Wednesday, September 21, 2016

Don't Share a Bed with Your Baby

It was one of the toughest phone conversations I have made in my 15 years as a forensic pathologist. I had just completed the autopsy of a three month-old infant. He had spent the night sharing an adult bed with his mother and six year-old brother. In the morning they found him prone, with his face against the pillow, dead. During the autopsy I found that blood had pooled under the skin of the baby’s face and abdomen after death, and I documented characteristic areas of pallor where the pillow had pressed against his nose and mouth. He had asphyxiated. After leaving the morgue I had to go pick up the phone and tell a mother she had accidentally smothered her son.

I investigate sudden infant deaths three or four times a year. Parents who lose a child to a bed-sharing accident inevitably ask me why the cause of death isn't SIDS, sudden infant death syndrome. I have to explain that SIDS is a diagnosis of exclusion: the autopsy and scene investigation rule out injury, and we can't find any fatal natural disease. A child who is found face-down with his nose and mouth covered has been injured. The cause of death in such a case is positional asphyxia, and the manner of death is accident. Accidents are avoidable, which makes that postmortem conversation all the harder. The parents blame themselves. I frequently end up in tears along with them. I have three children who were babies not that long ago, and though I’m a doctor I am not made of stone.

My medical colleagues and I were dismayed to read the Los Angeles Times Op-Ed of September 18, 2016 titled "It's OK to sleep next to your infant child. In fact, it's beneficial," showing a photo of a smiling mom sharing an adult bed—with soft blankets and pillows—with her three month-old. The authors, two professors of human development, cite anthropological research while dismissing the recommendations for safe sleep promulgated by medical professionals, including those in the CDC and the American Academy of Pediatrics. This article operates under the fallacy that cross-cultural anecdotes trump hard scientific data. It conflates SIDS deaths with all sudden infant deaths, betraying an ignorance about asphyxial death in unsafe sleep environments. It also ignores differences in death investigation and certification between countries. For instance, the authors cite Japan’s low rate of reported infant mortality while ignoring the fact that fewer than 30% of infant deaths in Japan are autopsied. (Taylor BJ, et al. Arch Dis Child 2015;100:1018–1023. doi:10.1136/archdischild-2015-308239). They press the absurd and dangerous assertion that "the proven benefits of mother-infant co-sleeping far outweigh the largely imaginary risks." These are not imaginary risks. They are real and they are tragic.  According to the CDC, infant asphyxia is the leading accidental cause of death in infants under one year of age. Parents who lose a child to a preventable death and parents whose children end up in a vegetative state after an anoxic brain injury suffer grievously. They have created support organizations like Charlie's Kids and First Candle to educate others about safe sleeping, including co-sleeping without bed-sharing.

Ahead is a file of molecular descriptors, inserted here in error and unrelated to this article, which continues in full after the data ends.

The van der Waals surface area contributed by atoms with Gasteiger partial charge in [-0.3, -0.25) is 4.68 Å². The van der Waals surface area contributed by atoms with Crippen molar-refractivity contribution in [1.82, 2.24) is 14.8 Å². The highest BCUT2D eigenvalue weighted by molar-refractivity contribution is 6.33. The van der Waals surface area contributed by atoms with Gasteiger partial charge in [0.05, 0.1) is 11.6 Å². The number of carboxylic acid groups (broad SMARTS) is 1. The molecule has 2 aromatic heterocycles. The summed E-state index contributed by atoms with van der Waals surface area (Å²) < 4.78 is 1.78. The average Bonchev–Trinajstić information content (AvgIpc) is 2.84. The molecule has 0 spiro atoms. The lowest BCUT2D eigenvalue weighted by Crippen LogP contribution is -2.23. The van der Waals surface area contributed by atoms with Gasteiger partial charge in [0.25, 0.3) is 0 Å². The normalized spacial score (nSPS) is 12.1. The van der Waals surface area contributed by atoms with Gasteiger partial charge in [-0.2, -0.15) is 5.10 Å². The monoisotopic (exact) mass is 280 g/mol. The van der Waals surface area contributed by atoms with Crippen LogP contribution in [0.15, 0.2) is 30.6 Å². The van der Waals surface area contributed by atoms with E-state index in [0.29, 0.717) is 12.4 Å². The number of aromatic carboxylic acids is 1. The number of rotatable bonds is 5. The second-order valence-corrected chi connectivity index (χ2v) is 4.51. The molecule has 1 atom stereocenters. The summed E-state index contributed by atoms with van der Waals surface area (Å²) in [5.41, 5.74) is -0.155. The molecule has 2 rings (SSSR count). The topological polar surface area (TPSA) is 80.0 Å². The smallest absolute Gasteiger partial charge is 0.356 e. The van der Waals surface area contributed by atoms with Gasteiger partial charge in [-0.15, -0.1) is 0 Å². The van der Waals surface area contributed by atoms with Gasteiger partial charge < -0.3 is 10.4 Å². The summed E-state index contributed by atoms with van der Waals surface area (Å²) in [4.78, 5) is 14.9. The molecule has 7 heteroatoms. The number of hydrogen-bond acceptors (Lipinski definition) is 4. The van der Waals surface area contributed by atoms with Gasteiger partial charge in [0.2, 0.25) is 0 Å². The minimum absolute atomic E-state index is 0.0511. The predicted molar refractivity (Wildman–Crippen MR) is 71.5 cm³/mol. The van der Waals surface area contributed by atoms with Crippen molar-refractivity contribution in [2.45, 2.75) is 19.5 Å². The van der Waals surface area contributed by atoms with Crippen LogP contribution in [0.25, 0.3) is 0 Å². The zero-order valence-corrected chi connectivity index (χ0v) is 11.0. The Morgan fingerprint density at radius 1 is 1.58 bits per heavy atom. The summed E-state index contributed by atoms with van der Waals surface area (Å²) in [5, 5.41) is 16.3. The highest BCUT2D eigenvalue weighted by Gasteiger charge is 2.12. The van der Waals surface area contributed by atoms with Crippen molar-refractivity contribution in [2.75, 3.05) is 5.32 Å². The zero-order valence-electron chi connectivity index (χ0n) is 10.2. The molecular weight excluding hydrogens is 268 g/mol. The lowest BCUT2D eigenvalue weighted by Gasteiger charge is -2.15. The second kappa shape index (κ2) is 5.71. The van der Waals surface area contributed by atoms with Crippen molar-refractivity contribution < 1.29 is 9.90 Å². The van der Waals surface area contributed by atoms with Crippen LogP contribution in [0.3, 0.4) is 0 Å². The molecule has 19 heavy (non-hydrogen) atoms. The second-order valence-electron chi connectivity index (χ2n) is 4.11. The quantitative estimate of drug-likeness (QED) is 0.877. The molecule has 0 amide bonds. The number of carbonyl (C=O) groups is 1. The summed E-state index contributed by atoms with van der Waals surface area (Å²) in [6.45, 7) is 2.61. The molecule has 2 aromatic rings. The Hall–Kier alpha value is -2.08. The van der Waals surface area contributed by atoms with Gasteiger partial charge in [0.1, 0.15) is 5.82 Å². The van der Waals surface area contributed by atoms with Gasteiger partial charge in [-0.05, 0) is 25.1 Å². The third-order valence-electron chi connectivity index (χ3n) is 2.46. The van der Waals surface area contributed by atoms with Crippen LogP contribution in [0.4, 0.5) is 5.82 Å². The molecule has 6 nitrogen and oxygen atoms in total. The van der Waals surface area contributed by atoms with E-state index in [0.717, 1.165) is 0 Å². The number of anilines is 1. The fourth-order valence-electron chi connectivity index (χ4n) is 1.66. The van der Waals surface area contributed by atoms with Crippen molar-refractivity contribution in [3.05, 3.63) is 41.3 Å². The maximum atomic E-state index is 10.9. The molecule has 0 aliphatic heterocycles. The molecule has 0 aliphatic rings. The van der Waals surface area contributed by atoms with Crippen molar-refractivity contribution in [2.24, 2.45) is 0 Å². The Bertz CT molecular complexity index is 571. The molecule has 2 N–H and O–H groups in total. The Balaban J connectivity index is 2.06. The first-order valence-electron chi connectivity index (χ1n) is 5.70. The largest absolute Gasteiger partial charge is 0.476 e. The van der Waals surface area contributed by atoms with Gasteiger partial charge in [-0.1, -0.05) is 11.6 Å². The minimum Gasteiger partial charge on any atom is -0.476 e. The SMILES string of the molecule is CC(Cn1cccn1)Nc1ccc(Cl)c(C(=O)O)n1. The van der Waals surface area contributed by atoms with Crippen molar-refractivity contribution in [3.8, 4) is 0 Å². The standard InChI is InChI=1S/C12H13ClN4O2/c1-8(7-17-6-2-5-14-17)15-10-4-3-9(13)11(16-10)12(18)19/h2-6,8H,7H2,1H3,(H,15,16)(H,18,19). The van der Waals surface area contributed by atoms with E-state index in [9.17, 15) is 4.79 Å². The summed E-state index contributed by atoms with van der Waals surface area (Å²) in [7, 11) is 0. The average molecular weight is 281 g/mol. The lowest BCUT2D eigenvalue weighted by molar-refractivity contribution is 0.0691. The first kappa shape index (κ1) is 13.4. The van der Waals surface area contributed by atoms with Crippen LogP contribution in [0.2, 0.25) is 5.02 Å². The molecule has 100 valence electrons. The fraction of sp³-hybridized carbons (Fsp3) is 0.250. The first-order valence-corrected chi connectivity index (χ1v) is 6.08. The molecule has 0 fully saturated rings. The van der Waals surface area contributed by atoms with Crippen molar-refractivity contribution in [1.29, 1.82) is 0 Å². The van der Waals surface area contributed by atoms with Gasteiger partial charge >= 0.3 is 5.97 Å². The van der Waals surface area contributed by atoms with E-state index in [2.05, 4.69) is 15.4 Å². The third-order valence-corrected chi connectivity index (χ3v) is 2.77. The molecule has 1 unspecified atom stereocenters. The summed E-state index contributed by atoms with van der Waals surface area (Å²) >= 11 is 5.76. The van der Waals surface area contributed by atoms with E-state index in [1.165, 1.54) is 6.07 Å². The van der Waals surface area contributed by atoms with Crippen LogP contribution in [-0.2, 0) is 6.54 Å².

There are safe ways of sleeping next to your child in the same room without sharing the same bed, but most parenting websites and magazines do not distinguish between co-sleeping and bed-sharing. Self-appointed parenting experts who actively advocate for bed-sharing ought to recognize the recklessness of such a position. According to ICAN, the Inter-Agency Council on Child Abuse and Neglect, sudden infant deaths in unsafe sleep environments dropped from 69 per year to 35 after a 2013 safe-sleeping campaign in Los Angeles County. Public health outreach saves lives. Misleading parents about published death statistics in the interest of promoting unprovable life-balance benefits is irresponsible, and the endorsement of bed-sharing as a safe approach to co-sleeping is dangerous. Do not share a bed with your infant. It isn't worth the risk of an autopsy.